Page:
Pocket Internet Explorer Bits. This feature allows Pocket PC access to Microsoft Speech Server applications.
Speech Application Wizard. This wizard enables developers to jump-start application development by creating a new project in Visual Studio .NET 2003 that contains all the necessary objects.
Telephony Application Simulator. This simulation of the Speech Server allows developers to deploy telephony applications on the desktop and interact with the application.
Enhanced dual-tone multifrequency (DTMF) support.
Speech Application Controls. Preset controls manage responses containing digits and letters, for example, credit card numbers and expiration dates, currency amounts, ZIP codes and Social Security numbers.
Enhancements to Grammar Authoring. The enhancements provide a flowchart view of grammars, the ability to type text for grammar phrases into grammar files, a Pronunciation Editor for unusual words, and integration into the Visual Studio .NET 2003 environment.
Speech Controls Outline Panel. A dockable Visual Studio menu shows users the sequence of controls in the speech application.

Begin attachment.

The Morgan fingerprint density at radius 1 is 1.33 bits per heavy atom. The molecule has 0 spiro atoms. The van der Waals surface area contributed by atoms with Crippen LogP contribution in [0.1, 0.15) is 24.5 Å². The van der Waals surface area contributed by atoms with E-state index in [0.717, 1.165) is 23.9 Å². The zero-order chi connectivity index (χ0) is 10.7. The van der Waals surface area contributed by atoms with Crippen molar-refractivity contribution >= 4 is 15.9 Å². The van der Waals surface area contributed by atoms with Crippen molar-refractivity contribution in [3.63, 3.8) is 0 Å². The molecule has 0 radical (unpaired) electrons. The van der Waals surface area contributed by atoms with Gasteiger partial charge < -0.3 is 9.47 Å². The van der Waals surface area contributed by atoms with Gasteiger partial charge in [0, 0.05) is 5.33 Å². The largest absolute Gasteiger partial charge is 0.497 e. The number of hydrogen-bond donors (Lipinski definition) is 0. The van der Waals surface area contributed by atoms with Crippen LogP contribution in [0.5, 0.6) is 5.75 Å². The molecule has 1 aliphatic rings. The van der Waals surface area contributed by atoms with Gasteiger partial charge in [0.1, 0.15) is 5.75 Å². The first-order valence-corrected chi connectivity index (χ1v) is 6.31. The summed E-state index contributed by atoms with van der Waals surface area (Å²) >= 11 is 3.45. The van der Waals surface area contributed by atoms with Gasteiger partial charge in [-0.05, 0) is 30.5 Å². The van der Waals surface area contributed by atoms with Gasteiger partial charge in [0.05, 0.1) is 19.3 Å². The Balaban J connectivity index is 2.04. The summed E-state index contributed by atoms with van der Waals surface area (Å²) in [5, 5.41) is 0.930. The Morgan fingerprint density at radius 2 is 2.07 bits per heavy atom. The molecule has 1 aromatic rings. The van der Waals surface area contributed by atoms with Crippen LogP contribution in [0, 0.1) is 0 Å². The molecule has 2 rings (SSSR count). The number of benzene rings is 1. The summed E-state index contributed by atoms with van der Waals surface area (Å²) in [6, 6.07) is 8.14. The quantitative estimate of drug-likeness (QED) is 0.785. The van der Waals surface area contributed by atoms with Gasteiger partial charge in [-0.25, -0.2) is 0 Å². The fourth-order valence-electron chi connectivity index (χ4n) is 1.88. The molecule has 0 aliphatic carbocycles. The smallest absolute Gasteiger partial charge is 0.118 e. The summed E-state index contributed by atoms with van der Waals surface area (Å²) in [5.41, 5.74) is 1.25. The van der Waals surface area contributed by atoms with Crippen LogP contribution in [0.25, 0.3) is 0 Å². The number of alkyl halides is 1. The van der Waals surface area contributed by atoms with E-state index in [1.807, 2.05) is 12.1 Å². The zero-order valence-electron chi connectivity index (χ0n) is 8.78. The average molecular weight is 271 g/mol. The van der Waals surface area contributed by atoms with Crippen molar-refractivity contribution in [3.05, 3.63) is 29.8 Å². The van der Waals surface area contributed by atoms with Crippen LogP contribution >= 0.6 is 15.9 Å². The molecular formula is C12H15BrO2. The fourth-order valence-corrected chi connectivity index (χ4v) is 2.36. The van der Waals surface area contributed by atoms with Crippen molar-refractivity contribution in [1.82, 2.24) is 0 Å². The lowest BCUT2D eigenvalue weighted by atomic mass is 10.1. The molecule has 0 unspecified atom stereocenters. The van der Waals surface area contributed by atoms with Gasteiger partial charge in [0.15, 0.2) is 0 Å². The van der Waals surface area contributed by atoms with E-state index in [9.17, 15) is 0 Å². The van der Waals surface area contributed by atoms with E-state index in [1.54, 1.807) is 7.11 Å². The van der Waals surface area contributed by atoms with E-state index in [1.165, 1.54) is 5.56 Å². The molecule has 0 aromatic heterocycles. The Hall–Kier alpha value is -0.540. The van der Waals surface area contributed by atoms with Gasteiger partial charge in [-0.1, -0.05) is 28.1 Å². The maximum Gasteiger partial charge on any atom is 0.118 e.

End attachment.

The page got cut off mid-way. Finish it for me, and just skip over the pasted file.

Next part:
Microsoft is offering three, five-day instructor-led courses for companies interested in building the skills necessary to support enterprise-grade solutions. The courses include the following:
“Speech Applications: Planning, VUI Design and Maintenance”
“Developing Speech Applications With the Microsoft Speech Application Software Development Kit”
“Deploying and Administering Microsoft Speech Server”
Additional information about Microsoft Speech Server and the Speech Application SDK is available at http://www.microsoft.com/speech/ . Pricing and availability details for Microsoft Speech Server will be announced at a later date. Enterprise companies interested in taking advantage of the Microsoft Speech Server beta program can find more information at http://www.microsoft.com/speech/beta/ .